Consistently the actions of the states have not been in the best interests of the Indian nations within them. Even when the presence of the Indian casinos has been shown to be an economic benefit to the state, the states have tended to oppose Indian casinos.
Congress Steps In:
As often happens when the Supreme Court makes a ruling that reinforces tribal sovereignty, non-tribal interests turned to the United States Congress for help. In 1988, Congress passed the Federal Indian Gaming Regulatory Act (IGRA) in response to the Cabazon court case. This act allows tribes to operate casinos.
Under IGRA, casinos are allowed on Indian lands if such gambling is: (1) located in a state which permits such gaming for any such purpose by any person, organization, or entity, and (2) conducted in conformance with a Tribal-State compact entered into by the Indian tribe and the state. Thus, if the state allows “Casino Nights” or “Las Vegas Events” for charitable groups such as churches, then the first part of this condition is met.
IGRA defines three classes of Indian Gaming:
Class I consists of traditional Indian gambling which is often done as a part of ceremonies and powwows
Class II includes bingo and similar forms of gaming
Class III includes slot machines, baccarat, blackjack, and other casino games
Under the provisions of IGRA, Class II and Class III gaming are under the supervision of an Indian Gaming Commission.
The goal of the IGRA was to regulate Indian gaming operations as well as to provide some federal protection for tribes from state governments, which in many cases tried to curb Indian operations.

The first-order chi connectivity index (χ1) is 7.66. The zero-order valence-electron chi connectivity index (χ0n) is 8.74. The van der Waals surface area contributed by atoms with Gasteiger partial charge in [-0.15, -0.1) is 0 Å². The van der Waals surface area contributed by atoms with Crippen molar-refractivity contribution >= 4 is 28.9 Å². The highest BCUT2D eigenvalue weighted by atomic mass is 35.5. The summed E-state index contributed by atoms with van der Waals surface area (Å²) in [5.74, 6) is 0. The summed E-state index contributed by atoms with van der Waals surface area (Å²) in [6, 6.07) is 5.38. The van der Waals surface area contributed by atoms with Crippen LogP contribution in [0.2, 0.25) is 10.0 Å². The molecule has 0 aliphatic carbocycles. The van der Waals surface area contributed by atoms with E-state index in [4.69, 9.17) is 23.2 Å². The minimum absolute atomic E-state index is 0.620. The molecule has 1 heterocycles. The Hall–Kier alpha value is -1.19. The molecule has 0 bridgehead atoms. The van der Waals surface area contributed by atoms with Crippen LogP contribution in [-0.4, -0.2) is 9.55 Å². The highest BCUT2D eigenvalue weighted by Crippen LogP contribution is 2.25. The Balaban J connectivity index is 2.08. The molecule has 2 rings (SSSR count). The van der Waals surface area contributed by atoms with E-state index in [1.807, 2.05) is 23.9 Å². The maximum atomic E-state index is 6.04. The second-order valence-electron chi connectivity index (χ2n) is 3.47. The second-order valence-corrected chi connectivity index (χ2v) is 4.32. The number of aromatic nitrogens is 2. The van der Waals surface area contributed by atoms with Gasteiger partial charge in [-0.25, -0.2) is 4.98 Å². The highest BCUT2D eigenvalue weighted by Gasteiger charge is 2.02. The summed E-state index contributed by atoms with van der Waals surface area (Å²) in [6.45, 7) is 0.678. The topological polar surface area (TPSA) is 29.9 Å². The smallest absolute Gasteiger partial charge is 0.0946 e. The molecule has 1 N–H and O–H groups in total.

John McCarthy, the executive director of the Minnesota Indians Gaming Association, has commented that:
“neither the tribes nor Congress imagined the phenomenal success it would become (if Congress had, it is quite likely that the act never would have been passed in the first place.)”
The Impact of Casinos:
In general, Indian casinos have been the most successful form of economic development on the reservations. At the present time, there are 239 tribes operating 448 gaming businesses in 26 states. In 2010 gaming revenues from Indian casinos were $26.7 billion. With the recession, revenues have declined slightly.
Unlike the profits from privately owned casinos which are used to enrich very wealthy people, the profits from Indian casinos are invested in the tribe. This investment includes cultural investment (museums, interpretive centers, language retention programs), tribal health care, tribal housing, and tribal education.
Indian casinos provide about 682,000 jobs, most of which are held by non-Indians. While non-Indian employment boosts the economies off-reservation, some of the anti-Indian folks use this fact to condemn the casinos. There is the delusion that casinos should provide employment for tribal members, but the reality is that the tribal members own the casino. There is no expectation that non-Indian casinos’ work should provide employment for their owners.
A recent study by the Institute on Poverty at the University of Wisconsin-Madison found a correlation between Indian casinos and improved physical and mental health. The study found that casinos raise household incomes by an average of $1,750. With casinos the probability of smoking was reduced by 9.6% and the probability of heavy drinking by 5.2%.
For non-Indians, Indian casinos have allowed them to coat their anti-Indian racism with a very thin veneer of moral outrage against gaming (although many of these same people support these same activities when the profits go to non-Indian people or institutions).